Super excited...the Parrot team sent me two AR.Drones as development kits! (One is for me and the other for a famous game designer friend). They just arrived, and here are some first impressions and closeups.

First, I haven't flown it at home yet because you've got to compile the source code with the iPhone SDK and then load it in ad-hoc distribution mode, and I'm not a iPhone developer (yet). But I did get to fly it at CES and it was just as awesome as you've heard. The coolest thing is that when you get in trouble you just take your finger off the iPhone screen and it snaps into hover mode exactly where it is and just stays there, totally locked. Amazing...

Here are some photos from the unboxing (these photos are all on Flickr, where you can mouse over them for notes. Just click on the photo and you'll be taken there):


This is the main board, with the Arm9 core in custom Parrot DSP silicon, the downward-facing camera for optical flow, the ultrasonic sensor and the WiFi radio.


This is a closeup of one of the brushless motors and ESC (the quad comes in either brushed or brushless models). This ESC runs at 200Hz.


It comes with a 1000mAh LiPo and charger.


You can see the carbon fiber rods through the battery compartment


Green LEDs in the front; red LEDs in the back


A USB-to-serial cable for hardware interfacing

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3D Robotics
Comment by Chris Anderson on January 13, 2010 at 1:59pm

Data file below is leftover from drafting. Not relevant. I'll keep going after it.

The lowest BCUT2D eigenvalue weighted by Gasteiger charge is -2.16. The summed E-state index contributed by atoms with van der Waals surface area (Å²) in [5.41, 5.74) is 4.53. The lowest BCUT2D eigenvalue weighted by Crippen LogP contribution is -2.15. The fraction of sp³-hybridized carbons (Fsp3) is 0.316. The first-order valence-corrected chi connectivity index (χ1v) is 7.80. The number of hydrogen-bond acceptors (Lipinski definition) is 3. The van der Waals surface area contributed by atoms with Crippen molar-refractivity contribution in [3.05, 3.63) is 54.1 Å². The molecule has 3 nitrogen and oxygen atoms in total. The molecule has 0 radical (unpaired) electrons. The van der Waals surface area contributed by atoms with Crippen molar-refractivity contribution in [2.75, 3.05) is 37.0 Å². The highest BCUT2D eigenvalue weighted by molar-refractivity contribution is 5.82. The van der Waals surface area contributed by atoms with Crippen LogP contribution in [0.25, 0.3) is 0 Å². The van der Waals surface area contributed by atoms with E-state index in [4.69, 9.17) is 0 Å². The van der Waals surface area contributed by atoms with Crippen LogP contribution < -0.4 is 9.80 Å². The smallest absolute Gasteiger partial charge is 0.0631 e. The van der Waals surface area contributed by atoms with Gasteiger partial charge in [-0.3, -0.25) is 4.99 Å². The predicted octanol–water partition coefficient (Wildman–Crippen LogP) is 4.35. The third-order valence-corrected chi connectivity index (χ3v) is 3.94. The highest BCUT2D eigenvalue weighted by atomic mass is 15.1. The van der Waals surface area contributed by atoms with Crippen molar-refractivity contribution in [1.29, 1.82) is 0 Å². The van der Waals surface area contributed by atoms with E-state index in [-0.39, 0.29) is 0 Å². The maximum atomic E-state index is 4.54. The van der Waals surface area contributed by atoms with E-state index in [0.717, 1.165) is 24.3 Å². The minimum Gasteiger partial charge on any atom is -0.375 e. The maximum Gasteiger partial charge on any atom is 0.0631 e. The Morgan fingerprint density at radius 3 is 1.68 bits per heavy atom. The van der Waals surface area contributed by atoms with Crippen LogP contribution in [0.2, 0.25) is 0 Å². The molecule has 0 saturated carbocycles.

Jack, WiFi chipsets are less than $10 in volume.
Comment by Jack Crossfire on January 13, 2010 at 3:10pm
Mouser's search engine is hitting "wifi" in the category field for 65kbps radios. The iPhone uses a Marvell 88w8366 only available in volume. Everyone knows about the Lantronix Matchport. Let's try to find one below $45.
Comment by Jack Crossfire on January 13, 2010 at 3:18pm
If Jordi orders a few thousand Marvells we can probably have the first 450Mbps iPhone compatible radios for $10. Can't find any SyChip store.
Comment by Chris McNair on January 14, 2010 at 7:50am
Where can we purchase one?
Comment by Simon Wood on January 14, 2010 at 9:10am
With WiFi you can take the 'Chumby Approach' and just use a USB based adapter plugged in.... that said there are a few other modules around the $30-$40. The main problem (for me) is that these don't provide the management frames and therefore can't be an AP.

This one does though....

Comment by Howard Gordon on January 15, 2010 at 2:08pm
We buy a lot of Matchports and are always on the lookout for lower cost modules with higher throughput (e.g. SPI), so the Redpine module looks interesting. There are USB wifi modules for sub-$10, but they require that you have USB Master or USB OTG capability in your processor. I've been waiting on something suitable from G2, ZeroG and others for a while.


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